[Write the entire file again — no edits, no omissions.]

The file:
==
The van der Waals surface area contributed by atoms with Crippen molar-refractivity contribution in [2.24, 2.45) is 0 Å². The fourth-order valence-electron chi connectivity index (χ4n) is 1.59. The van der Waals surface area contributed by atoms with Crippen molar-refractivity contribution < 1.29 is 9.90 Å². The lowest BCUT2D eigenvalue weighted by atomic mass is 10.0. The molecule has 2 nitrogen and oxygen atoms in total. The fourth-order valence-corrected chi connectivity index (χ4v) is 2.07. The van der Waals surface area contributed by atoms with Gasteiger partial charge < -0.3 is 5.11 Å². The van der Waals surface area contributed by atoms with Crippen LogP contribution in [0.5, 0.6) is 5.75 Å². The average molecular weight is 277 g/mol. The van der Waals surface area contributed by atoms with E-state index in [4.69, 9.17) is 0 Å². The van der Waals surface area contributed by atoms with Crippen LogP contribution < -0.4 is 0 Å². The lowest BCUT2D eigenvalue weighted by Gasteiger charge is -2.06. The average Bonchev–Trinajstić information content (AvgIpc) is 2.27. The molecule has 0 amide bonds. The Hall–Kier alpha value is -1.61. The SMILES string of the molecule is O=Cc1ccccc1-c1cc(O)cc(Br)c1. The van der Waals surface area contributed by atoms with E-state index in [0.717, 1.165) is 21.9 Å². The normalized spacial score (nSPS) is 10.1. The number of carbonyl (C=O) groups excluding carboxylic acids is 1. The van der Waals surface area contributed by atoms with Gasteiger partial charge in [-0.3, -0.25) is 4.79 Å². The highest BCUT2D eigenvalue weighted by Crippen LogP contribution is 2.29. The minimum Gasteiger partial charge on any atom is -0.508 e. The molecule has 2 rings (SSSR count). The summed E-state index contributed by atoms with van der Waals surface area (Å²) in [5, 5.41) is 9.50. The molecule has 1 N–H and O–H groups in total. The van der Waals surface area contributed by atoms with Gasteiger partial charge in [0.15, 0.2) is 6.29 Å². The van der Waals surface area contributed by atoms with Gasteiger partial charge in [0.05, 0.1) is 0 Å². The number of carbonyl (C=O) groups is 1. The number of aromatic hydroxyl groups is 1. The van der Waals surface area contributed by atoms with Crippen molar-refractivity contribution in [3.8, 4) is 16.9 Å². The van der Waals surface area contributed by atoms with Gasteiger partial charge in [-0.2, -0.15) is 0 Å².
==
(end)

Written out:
The van der Waals surface area contributed by atoms with Crippen molar-refractivity contribution in [2.24, 2.45) is 0 Å². The fourth-order valence-electron chi connectivity index (χ4n) is 1.59. The van der Waals surface area contributed by atoms with Crippen molar-refractivity contribution < 1.29 is 9.90 Å². The lowest BCUT2D eigenvalue weighted by atomic mass is 10.0. The molecule has 2 nitrogen and oxygen atoms in total. The fourth-order valence-corrected chi connectivity index (χ4v) is 2.07. The van der Waals surface area contributed by atoms with Gasteiger partial charge < -0.3 is 5.11 Å². The van der Waals surface area contributed by atoms with Crippen LogP contribution in [0.5, 0.6) is 5.75 Å². The average molecular weight is 277 g/mol. The van der Waals surface area contributed by atoms with E-state index in [4.69, 9.17) is 0 Å². The van der Waals surface area contributed by atoms with Crippen LogP contribution < -0.4 is 0 Å². The lowest BCUT2D eigenvalue weighted by Gasteiger charge is -2.06. The average Bonchev–Trinajstić information content (AvgIpc) is 2.27. The molecule has 0 amide bonds. The Hall–Kier alpha value is -1.61. The SMILES string of the molecule is O=Cc1ccccc1-c1cc(O)cc(Br)c1. The van der Waals surface area contributed by atoms with E-state index in [0.717, 1.165) is 21.9 Å². The normalized spacial score (nSPS) is 10.1. The number of carbonyl (C=O) groups excluding carboxylic acids is 1. The van der Waals surface area contributed by atoms with Gasteiger partial charge in [-0.3, -0.25) is 4.79 Å². The highest BCUT2D eigenvalue weighted by Crippen LogP contribution is 2.29. The minimum Gasteiger partial charge on any atom is -0.508 e. The molecule has 2 rings (SSSR count). The summed E-state index contributed by atoms with van der Waals surface area (Å²) in [5, 5.41) is 9.50. The molecule has 1 N–H and O–H groups in total. The van der Waals surface area contributed by atoms with Gasteiger partial charge in [0.15, 0.2) is 6.29 Å². The van der Waals surface area contributed by atoms with Gasteiger partial charge in [0.05, 0.1) is 0 Å². The number of carbonyl (C=O) groups is 1. The number of aromatic hydroxyl groups is 1. The van der Waals surface area contributed by atoms with Crippen molar-refractivity contribution in [3.8, 4) is 16.9 Å². The van der Waals surface area contributed by atoms with Gasteiger partial charge in [-0.2, -0.15) is 0 Å².